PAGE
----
Joe Torre grimaced.
Joe Girardi’s face screamed, “Next topic.’’
“We have a long way to go.’’
Rightfully so, managers despise “What ifs” on a lot of levels. What if so-and-so hadn’t gotten hurt? What if a certain player hadn’t performed to expectations? What if the big trade acquisition fell flat on his face?
And the biggest one: If the Yankees go .500 the rest of the way, what do the teams behind them have to play in order to catch them?
Yet, when the schedule picks up after the All-Star break, the only real story for teams leading divisions and those in the hunt deal with numbers that have nothing to do with spin rate or launch angles.
Boone’s message to his players before the All-Star break was very simple but poignant.
“They put us in a great spot here but that is all it is right now,’’ said Boone, whose 57-31 club has a 6½-game lead over the second-place Rays in the AL East and a nine-length bulge over the third-place Red Sox. “We got some unfinished business and a long way to go, but we have put ourselves in a position to have a really special season.’’
Boone is correct on all points. The Yankees are in good shape regarding winning the AL East, but there are 74 games remaining, which is a very long way from showering each other in champagne after winning their first World Series title since 2009.
Considering how they played through injuries to star players, the thought of the Yankees going 37-37 the rest of the way is hard to buy into. Giancarlo Stanton will return at some point and the Yankees are hopeful of getting Luis Severino and Dellin Betances back, but until the right-handers are on the mound who knows?
And in a small sample size — the only one available — there is this: Since surviving two slugfests with the Red Sox in London, the Yankees went 3-3 (.500) against the miserable Mets and Rays.
So, here it is:
If the Yankees play .500 the rest of the way and finish with 94 wins, the Rays would need to go 42-29 tie them. To complete an impressive comeback, the Red Sox would need to post a 45-27 record.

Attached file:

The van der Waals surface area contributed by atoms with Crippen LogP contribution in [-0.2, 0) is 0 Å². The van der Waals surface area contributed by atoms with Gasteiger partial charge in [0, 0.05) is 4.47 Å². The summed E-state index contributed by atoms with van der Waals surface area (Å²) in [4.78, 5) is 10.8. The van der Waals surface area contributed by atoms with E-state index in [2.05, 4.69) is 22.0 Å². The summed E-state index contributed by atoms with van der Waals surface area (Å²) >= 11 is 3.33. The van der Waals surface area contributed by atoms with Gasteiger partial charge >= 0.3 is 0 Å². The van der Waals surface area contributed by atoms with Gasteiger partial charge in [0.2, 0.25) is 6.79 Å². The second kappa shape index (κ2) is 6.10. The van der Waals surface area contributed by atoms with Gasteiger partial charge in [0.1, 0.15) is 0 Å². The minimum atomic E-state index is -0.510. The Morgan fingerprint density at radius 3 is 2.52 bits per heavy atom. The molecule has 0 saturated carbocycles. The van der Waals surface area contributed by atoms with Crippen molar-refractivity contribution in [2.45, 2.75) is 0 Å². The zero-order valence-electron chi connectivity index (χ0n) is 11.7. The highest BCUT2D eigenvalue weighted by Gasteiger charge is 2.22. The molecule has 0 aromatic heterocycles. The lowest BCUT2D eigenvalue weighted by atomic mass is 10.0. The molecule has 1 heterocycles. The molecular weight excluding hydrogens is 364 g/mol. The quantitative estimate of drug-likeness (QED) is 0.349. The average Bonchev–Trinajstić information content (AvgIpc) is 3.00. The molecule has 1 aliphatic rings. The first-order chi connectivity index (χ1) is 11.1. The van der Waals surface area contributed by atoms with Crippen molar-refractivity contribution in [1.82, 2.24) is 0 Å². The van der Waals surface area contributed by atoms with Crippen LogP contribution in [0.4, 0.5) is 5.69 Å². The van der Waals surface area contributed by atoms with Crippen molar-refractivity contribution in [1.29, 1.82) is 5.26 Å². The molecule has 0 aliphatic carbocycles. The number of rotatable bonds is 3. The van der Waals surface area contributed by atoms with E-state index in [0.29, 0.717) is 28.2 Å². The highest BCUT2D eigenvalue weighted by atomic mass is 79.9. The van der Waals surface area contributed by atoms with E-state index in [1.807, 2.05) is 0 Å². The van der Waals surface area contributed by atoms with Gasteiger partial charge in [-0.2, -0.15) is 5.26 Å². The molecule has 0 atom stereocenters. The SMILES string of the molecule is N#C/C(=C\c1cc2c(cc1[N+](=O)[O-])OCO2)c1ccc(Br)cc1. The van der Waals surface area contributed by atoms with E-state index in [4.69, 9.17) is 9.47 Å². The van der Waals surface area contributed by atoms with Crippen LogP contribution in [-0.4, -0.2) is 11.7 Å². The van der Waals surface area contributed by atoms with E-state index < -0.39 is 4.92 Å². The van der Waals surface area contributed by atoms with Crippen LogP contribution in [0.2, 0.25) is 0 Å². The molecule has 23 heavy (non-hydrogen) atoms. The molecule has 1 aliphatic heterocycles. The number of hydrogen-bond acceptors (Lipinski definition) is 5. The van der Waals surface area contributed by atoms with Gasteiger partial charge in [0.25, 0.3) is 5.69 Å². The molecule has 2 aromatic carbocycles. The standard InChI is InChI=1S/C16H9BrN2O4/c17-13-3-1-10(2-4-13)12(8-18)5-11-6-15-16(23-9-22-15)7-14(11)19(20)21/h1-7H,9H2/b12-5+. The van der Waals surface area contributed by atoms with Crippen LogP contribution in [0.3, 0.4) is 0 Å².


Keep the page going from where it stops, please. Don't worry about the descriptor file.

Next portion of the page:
“We have a good lead in the AL East,’’ James Paxton said on the eve of the break. “We are going to come back on a mission to get to the postseason and win the World Series.’’
Acquired from the Mariners to be a front-end starter, Paxton (5-4, 4.01 ERA) pitching better than he did in his first 15 starts would help the Yankees win their first AL East title since 2012. The same goes for J.A. Happ, who was 7-4 in 17 starts, but lugs a 5.02 ERA into the first game of the second half Friday night, when the awful Blue Jays open a three-game series in The Bronx. Happ is slated to start Saturday.
One area the Yankees need to improve is having their starters going deeper into games. Going into Friday’s action the Yankees are 10th among 15 AL teams in innings pitched with 443²/₃ innings. A brilliant bullpen has covered the starters, but that can’t go on forever.
Of course, general manager Brian Cashman is expected to upgrade the rotation and pen before the July 31 trade deadline. Both areas could be impacted by a trade for a starter and putting Domingo German, Friday night’s starter, in the bullpen.
“There is a long way to go. Right now we are in a good spot,’’ Brett Gardner said.
Good enough to hold off the Rays and a Red Sox team that is too talented not to pull closer?
One way is to play better than .500.